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On The Rails Day 3: Albury altercations

Posted: 11 April 2018 8:00 pm
News

Nothing like starting your day with a fight with a fellow passenger.

Throughout this week, our resident travel maniac Angus Kidman is undertaking the On The Rails challenge, where he'll try and work from Victorian V/Line trains for a whole week. Learn about why he's doing it and what's involved.

So here's how my day began: there's a lady in seat 53A. "Excuse me, I'm booked in that seat." "Well, can you wake him up because he's in mine." She points to the row opposite, where there's a dude sleeping, with that slightly worrying is-he-asleep-or-totally-baked look. I wake him. He's not happy. His ticket says he's in car B, but he doesn't want to move. "Why you hassling me, man?"

While it's true there are plenty of vacant seats, I get fired up. "Because you're in the wrong carriage. I'll go and get the guard if I have to." He still isn't moving. Jerk. At this point, the woman decides to sit in the currently vacant seat behind mine, but then five minutes later, the dude, perhaps realising that there will be a ticket check eventually, shuffles off to car B.

I hate this sort of encounter. But I hate people who try and just claim any old seat in a reserved carriage more. I'm funny like that. With four hours in each direction to take me to Albury (crossing the state border/Murray River in the process), I intend to take advantage of the seat that I booked and paid for.

Today's journey facts

Outward: 0705-1100 Southern Cross-Albury
Return: 1249-1515 1245-1640 Albury-Southern Cross
Journey length: 304.9km each way
Return ticket price: $95.60
Weirdest station name: Violet Town (visions of Willy Wonka)
Did this line used to go further? The standard gauge line continues all the way to Sydney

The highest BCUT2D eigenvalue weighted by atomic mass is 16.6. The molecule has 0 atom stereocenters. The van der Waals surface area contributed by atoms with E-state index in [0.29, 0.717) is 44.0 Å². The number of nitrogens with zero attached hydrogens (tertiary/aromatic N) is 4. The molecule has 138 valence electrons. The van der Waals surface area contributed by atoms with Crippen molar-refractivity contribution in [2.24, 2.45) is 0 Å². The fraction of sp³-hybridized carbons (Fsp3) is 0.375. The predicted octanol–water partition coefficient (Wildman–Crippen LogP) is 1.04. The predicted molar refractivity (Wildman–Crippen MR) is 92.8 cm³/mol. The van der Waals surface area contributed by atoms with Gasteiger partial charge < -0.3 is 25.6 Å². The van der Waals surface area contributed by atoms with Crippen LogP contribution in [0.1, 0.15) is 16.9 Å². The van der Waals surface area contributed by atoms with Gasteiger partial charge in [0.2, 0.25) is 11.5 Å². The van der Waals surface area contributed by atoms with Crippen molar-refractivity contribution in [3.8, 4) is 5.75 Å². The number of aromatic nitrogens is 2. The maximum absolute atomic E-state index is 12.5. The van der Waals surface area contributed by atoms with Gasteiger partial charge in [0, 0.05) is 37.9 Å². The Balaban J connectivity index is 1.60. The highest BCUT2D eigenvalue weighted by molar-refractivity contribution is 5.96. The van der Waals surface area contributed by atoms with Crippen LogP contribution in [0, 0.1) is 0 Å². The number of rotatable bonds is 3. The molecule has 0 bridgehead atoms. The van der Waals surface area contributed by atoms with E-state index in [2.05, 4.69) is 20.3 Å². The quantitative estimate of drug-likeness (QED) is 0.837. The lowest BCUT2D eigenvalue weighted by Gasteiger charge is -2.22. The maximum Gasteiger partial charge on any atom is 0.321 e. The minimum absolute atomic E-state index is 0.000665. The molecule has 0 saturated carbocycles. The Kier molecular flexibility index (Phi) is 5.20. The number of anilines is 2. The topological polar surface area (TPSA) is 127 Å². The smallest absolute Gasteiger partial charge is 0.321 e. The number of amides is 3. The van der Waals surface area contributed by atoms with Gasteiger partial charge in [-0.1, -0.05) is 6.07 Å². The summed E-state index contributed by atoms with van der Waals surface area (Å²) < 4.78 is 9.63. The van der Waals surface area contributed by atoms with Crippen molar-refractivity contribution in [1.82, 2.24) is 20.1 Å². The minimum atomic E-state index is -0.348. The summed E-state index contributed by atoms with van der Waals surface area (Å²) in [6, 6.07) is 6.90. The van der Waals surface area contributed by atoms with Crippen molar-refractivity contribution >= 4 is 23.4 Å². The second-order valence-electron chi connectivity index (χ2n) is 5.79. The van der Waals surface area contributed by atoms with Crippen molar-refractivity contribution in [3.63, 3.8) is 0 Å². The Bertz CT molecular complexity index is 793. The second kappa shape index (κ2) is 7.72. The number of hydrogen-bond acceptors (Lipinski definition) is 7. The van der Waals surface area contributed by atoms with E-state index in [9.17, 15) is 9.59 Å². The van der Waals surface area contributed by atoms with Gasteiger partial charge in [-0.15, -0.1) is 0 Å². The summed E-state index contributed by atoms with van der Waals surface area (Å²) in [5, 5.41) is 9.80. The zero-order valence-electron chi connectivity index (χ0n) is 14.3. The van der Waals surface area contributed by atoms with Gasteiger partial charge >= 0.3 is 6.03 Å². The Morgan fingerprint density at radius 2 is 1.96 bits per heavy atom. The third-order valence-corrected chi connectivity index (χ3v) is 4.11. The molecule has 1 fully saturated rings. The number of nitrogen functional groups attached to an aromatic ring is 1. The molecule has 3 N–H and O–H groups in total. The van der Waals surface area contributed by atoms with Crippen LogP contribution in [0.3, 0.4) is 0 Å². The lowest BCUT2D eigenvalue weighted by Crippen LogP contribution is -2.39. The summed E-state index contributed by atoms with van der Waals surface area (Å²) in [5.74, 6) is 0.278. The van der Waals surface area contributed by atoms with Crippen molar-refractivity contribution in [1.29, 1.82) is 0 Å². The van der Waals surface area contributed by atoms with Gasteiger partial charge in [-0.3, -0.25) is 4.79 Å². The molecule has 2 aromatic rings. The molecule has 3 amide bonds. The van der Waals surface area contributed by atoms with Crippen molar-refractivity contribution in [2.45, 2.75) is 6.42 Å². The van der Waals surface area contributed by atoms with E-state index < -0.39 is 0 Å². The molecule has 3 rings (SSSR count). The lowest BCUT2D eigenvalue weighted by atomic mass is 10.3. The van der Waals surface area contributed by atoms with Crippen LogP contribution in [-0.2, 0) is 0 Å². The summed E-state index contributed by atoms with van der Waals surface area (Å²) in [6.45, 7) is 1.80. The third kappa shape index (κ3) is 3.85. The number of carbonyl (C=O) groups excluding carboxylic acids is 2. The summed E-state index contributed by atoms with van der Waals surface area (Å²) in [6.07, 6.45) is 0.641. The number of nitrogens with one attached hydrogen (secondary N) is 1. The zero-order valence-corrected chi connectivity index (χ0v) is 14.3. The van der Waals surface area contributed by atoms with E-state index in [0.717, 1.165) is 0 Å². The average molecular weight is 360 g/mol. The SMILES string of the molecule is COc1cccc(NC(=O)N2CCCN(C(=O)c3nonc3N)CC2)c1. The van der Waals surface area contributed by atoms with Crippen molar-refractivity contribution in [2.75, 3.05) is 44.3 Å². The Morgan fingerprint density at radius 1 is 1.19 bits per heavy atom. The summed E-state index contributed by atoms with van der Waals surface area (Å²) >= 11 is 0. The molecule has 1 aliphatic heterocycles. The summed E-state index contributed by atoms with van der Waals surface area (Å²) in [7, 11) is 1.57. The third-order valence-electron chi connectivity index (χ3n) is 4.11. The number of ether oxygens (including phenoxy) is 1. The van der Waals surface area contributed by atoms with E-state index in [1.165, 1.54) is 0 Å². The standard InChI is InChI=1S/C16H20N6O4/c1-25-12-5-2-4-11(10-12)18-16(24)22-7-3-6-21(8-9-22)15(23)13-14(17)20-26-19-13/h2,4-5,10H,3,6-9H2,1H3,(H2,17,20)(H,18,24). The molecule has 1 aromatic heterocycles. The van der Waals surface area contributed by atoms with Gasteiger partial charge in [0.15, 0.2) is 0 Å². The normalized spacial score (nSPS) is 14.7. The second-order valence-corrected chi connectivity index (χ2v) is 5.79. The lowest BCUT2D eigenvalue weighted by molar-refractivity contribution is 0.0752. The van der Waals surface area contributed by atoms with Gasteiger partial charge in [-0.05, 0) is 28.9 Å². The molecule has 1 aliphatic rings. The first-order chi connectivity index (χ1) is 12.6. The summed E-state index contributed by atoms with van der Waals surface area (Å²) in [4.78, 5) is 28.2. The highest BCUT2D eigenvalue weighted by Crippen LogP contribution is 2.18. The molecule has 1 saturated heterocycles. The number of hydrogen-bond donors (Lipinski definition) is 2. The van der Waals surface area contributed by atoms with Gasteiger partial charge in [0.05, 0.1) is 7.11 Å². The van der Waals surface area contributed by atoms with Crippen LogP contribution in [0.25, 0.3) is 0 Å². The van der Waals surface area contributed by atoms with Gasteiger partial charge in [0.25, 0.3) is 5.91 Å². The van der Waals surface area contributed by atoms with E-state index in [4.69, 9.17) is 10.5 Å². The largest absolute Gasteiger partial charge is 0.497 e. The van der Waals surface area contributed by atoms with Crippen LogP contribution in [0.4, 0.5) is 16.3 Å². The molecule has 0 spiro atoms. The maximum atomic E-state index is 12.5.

How was the journey?

While there was plenty of space in car A once we'd gotten rid of the jerk, the same can't be said for the return, when every single seat in the first class coach was full. For the first time, I had to spend an entire journey with someone sitting next to me. Yeah, I know, first world problems.

A minor disappointment on the trip up was discovering that the power outlet I'd spotted on a previous trip couldn't actually be used. A large sign confirms "Not suitable for charging mobile devices". Damn.

I also ventured into the buffet car and sampled some V/Line coffee. It was an acceptable long black, though I suspect my fussier caffeine-fuelled colleagues might disagree.

Yet again, we lost some time during the journey but only pulled into Albury about 10 minutes late. Albury itself is a very impressive station with massive platforms and spacious waiting rooms, reflecting that it used to be the key interchange point for passengers between Victoria and New South Wales back when the two states had different rail gauges.

Geek note on that point: I could have done the train trip from Southern Cross to Albury faster if I'd taken the NSW XPT, which goes through Albury on the way to Sydney on the now-national standard gauge line. That service takes roughly 2.5 hours, rather than 4 hours. However, it felt like that would be cheating.

How productive was I?

This time, I'm giving myself an 8.5 out of 10. The signal was still iffy, but because I'd anticipated that I'd lined up plenty of relevant work on my hard drive. I got a couple of major planning documents out of the way and managed more collaboration on Slack (our in-house messaging tool of choice) than I'd expected.

One thing I now realise helped: because there were 90 minutes between when my train arrived and when the return trip happened, I got in a decent walk and a proper sit-down lunch, not a hectic race to the nearest fast-food outlet. That made me much more energetic in the afternoon, which is something I should remember even when I'm working in a regular office.

Up next: Tomorrow's journey takes me to Swan Hill, which is the longest trip I'll make this week. That should drain the batteries.

On The Rails: The whole story

Angus Kidman's Findings column looks at new developments and research that help you save money, make wise decisions and enjoy your life more. It appears regularly on finder.com.au.

Pictures: Angus Kidman

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